body-builders, but a long forgotten native god, Thor, armed with a hammer, ready to destroy the world. A day

towards the end of the following week – Thursday – had a ring around it. Barsk frowned. The day for the natives’ carnival procession.

‘Bad karma for you, but I may have to take you in and you’ll miss the carnival.’

She was twisting a lock of blonde hair that hung outside her chef’s toque. Her voice was barely audible, ‘Please, tell me what you want and let me finish my job.’

Now that’s better, Barsk thought. The point was to teach them to respect law and order. On occasions like this he felt like a Greek philosopher, always prepared to explain the intricacies of human society to those in need of instruction. Aloud he said, ‘You should be glad to be alive. I won’t arrest you if you get me coffee. Black, with separate sugar.’ A pool of muddy water had formed under his shoes, on top of the table. The tandoor was fuming.

She nodded.

He continued, ‘What meat is that?’

Her lips were pulled stiff for a fraction of a second: a meat-eater who didn’t want to share its quarry.

His hand reached for the Sig Sauer but stopped halfway. No use over-reacting, he reminded himself. He tended to have difficulties in his relationship with women ever since... he had to think for a moment. Well, ever since forever. There was something weird about them. Perhaps the feeling stemmed from the recollections of his dead mother. Perhaps it was how crudely his wife dumped him. It was a known fact that he hadn’t had sex in over a decade.

She went behind the counter and fetched him a plate. Grilled liver.

‘Have some yourself, because you and I are going to sit down and talk about your future. I’m not really the worst Public Intelligence officer in town, you know. I just don’t want to see your face the next time I unzip a body bag. You hear me, young lady?’


‘So what the hell are you waiting for?’

‘I just poured out the coffee. Got to make a fresh pot.’

He sent her away with a roll of his head. She carried off the bucket of soapy water that had held the kitchen door open, and it creaked on its hinges as it slowly shut. He heard a refrigerator’s door open and close—maybe he was going to get lucky and be treated to dessert. Barsk chewed on the liver. The first part of the lesson had gone down well. Food had been served.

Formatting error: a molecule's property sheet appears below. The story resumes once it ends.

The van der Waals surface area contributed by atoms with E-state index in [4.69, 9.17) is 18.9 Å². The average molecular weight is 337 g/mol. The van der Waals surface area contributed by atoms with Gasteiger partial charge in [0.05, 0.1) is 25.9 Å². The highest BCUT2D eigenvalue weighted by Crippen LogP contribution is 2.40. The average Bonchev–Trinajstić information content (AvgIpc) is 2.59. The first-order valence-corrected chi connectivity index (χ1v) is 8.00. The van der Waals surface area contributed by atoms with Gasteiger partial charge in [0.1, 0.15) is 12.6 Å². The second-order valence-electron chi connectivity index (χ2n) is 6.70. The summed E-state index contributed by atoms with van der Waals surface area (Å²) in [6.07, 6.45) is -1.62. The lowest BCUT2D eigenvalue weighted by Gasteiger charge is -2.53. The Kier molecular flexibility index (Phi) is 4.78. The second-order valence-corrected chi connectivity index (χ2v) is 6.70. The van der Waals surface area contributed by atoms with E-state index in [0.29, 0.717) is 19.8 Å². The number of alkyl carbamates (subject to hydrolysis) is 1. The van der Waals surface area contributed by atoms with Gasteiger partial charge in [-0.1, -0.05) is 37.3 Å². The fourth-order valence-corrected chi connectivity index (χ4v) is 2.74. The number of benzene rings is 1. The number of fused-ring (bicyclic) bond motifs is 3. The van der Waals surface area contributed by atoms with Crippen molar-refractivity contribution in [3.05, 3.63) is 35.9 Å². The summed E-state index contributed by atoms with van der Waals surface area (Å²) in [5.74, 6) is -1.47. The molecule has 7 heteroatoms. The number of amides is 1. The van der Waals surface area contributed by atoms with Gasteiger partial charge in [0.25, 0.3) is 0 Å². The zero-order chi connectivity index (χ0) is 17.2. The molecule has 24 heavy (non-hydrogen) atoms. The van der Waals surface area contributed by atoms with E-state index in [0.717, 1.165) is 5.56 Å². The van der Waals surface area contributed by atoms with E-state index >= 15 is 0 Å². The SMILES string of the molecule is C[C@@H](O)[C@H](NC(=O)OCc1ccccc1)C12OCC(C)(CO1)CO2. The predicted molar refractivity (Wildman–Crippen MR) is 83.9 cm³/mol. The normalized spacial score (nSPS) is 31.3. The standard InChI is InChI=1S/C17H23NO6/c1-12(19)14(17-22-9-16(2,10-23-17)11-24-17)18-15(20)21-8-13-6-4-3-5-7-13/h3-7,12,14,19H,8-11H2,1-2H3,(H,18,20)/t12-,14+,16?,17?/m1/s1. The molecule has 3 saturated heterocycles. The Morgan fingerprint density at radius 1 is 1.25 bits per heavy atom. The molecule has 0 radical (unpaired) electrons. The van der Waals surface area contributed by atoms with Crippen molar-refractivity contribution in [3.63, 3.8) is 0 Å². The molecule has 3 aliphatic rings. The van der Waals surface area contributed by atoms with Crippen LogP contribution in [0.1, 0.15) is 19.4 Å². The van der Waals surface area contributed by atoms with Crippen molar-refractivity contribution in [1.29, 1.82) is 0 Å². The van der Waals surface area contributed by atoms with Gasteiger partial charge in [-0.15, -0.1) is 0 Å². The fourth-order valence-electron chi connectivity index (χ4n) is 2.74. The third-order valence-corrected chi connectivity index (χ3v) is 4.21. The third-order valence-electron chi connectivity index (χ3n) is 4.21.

No sugar, no salt, no fags, no booze, Doctor Patel had told him. Chai instead of coffee for anti-oxidants. And preferably no meat. Maybe then, living in such perverse asceticism, he’d last another ten years. What he would live for, Doctor Patel could not tell.

He coughed. A black cloud hovered above the oven. The fan fought the smoke, but spewed back nearly as much as it sucked in.

A rasping pain tore his lungs.

‘Meat’s burning!’ he shouted between mouthfuls of liver.

No reply.

He swallowed the last bit, took his plate and walked around the counter to look for more.

The smoke was so thick he had to crouch.

Beneath the counter were shelves with plates, glasses, cups, utensils he didn’t know the names of – he wasn’t a kitchen man – and stacks of disposable vomit bags block-printed with the restaurant’s emblem: the head of a moose sticking out of a clay oven. He pressed a handful of vomit bags over his mouth and nose.

Alongside the back wall were a frying table and a trough with scraps of marinated meat. To the side was a niche with a holophone, the projection lens blinked vacantly. And there was the coffee percolator.

He whisked away smoke with the vomit bags and found that there was, contrary to what she’d said, coffee left.